When there is commitment and a willingness to work, success is far more likely.
The water spreads out in vast streams and inlets as it covers the swamplands. Many call this place home. Hidden on an island in the middle of the swamp are two birds that have made their nest at the top of a pepper tree.
These birds are great blue herons. With their tall legs they can be spotted above the marshes standing still as statues. They are a beautiful and majestic sight.
Usually blue herons do not fly in large flocks, but prefer to remain in smaller groups. Only when it comes time for nesting do they gather together and create heronries far away and hidden from view. It is at this time that they pair off and form a cooperative working team that is remarkable.
Unlike most species, the male and female blue herons work together to build the nest. The one will gather sticks and the other will weave them into a future home. After the large sticks are used to form a flat base, both will gather moss, leaves, and grasses to line the nest. When they are sure it is ready, the female will lay the eggs and then both take turns keeping the eggs warm.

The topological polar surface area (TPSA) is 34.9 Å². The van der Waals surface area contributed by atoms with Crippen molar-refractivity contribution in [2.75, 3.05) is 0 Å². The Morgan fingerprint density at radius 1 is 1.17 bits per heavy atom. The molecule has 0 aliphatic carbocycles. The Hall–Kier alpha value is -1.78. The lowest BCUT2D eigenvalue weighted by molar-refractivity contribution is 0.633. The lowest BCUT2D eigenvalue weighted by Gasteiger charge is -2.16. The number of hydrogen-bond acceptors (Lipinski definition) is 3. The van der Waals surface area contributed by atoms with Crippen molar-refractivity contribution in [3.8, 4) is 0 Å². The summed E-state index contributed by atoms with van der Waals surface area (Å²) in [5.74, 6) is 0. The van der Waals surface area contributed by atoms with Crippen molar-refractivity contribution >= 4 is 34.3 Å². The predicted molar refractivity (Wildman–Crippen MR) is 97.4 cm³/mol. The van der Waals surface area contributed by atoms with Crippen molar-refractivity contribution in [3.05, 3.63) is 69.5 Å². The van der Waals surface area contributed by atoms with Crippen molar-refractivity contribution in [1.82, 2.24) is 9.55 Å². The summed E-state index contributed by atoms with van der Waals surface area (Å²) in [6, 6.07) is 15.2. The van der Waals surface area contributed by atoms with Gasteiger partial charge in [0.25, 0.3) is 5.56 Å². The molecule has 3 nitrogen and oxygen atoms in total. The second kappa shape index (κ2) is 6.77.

Even as the eggs hatch, both heron parents continue to care for the babies. At first they are too small to eat whole food, so each parent chews the food and then feeds it to the baby birds. This process continues until the young are about eight weeks old. As the young mature, the parents teach them to fly and catch fish. It is not until they leave the nest that the two adults end their partnership.
From the beginning the herons work together as a team. Each heron is willing to do whatever task is necessary to promote the success of its nest and brood. There is no quibbling about whether some jobs are beneath them. Neither is concerned about image or reputation. They don’t wait to find out what’s in it for them.
The same applies to us. The best and most successful teams are those filled with individual “true blue” members who possess these commendable qualities—eagerness to complete the task with no concern about status or position and no complaining about perceived fairness or treatment.
When there is commitment and willingness to work, success is far more likely. As the blue herons are true to each other in following through with their part, so can we as we follow their example and remain “true blue.”
Here are a few points for reflection:
- Think of the attitudes of your people regarding their work. Are they enthusiastic and cooperative? Or are they focused on their own needs and concerned about personal recognition and prominence?
Now think of your own attitude. Are you modeling “true blue” qualities for your team to follow?
- What can you change in your personal attitude and behavior to foster greater cooperation and enthusiasm among your team members?
- What can you change in the culture of your organization to encourage “true blue” qualities?